There’s no success in Agile outside the context of a team. Forming teams is just that important. So, what is a team? The Scrum Guide implies what a team should be, but we want to get super explicit. In this short clip, Mike Cottmeyer defines what an Agile team should really look like.
The thing that I think is the most critical in a Transformation, I’m kind of bleeding up into the theory and approach section, is this idea that we have to have complete cross-functional teams. So what is a complete cross-functional team? It’s not a group of people working on a project. It’s not a group of people dedicated to a project. It is that, but that’s not it in its entirety. It’s a group of about six to eight people. Maybe it’s 12. Maybe it’s four, right? Not being super dogmatic about that. That have ownership over their technology stack and are focused at a well-identified business problem. Okay? If we want to go super deep into it, you could take like a business capability or a product line or a set of services within an organization. We want the team to be able to own the technology stack, deploy it on command and want that technology stack and those people to be focused at something that the business cares about.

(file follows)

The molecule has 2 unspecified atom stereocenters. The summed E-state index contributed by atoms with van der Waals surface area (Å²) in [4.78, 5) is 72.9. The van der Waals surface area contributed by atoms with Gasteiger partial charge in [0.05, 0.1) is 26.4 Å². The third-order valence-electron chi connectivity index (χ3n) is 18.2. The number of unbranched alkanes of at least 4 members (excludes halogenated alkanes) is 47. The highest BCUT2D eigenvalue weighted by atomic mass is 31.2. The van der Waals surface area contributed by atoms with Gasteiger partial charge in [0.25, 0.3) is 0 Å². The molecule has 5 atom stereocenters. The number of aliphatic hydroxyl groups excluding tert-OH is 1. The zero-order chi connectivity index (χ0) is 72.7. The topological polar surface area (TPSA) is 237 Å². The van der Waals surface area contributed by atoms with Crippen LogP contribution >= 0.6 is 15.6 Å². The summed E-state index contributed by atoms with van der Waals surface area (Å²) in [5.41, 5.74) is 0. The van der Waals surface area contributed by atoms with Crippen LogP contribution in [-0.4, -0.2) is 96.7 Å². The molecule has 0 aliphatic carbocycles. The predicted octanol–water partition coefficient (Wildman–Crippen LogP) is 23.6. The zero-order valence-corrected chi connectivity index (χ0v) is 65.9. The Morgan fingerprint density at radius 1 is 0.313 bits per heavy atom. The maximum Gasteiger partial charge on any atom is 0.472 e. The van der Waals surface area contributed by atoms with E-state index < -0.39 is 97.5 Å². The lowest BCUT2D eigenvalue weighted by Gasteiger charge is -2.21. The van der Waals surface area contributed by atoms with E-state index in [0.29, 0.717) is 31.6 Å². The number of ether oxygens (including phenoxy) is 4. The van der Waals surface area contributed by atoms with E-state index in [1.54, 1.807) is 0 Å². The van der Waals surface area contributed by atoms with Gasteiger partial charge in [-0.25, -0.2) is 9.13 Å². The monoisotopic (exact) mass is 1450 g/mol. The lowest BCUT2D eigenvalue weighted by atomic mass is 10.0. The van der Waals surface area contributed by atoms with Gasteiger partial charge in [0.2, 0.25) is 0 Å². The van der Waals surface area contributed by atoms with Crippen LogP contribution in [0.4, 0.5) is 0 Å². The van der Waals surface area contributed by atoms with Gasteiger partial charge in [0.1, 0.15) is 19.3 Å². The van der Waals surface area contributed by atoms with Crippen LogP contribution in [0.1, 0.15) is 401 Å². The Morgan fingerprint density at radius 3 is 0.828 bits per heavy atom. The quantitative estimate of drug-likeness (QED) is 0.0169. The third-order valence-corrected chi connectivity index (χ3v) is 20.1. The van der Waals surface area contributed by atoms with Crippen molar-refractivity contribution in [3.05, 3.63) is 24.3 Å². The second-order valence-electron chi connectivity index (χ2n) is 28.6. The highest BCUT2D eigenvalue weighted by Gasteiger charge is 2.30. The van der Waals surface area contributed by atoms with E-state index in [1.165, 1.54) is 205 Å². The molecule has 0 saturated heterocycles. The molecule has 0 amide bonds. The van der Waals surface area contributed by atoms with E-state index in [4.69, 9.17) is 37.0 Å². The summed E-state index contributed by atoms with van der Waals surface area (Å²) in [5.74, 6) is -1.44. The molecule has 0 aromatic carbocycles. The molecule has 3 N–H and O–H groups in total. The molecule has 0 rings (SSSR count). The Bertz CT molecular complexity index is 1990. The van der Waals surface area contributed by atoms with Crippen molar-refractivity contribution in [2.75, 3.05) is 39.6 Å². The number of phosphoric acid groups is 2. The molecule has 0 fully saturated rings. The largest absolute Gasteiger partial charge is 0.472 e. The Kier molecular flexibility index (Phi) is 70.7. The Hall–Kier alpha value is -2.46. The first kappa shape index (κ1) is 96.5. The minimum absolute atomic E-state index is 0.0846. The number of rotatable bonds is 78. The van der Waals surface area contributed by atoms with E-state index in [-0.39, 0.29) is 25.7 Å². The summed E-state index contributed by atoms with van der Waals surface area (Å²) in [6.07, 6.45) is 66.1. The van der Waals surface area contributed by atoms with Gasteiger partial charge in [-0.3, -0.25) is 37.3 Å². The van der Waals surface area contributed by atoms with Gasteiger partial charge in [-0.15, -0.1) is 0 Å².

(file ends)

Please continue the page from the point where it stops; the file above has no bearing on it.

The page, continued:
That is a team in Agile. It’s implied in the Scrum Guide, I’m making it super explicit. Without a team like that, velocity will never stabilize. You will not get predictable against a known backlog. Super difficult to get to a definition of done at the end of every Sprint. And so what happens is that people do a lot of Scrum: daily stand-ups, reviews, retrospectives, story point estimation, burndown charts, all that stuff, but it’s not creating the momentum that they want. It’s like if you can’t get the organization to form teams, you’re stealing money from them. It’s that big of a deal, right? There is no success in Agile outside the context of a team.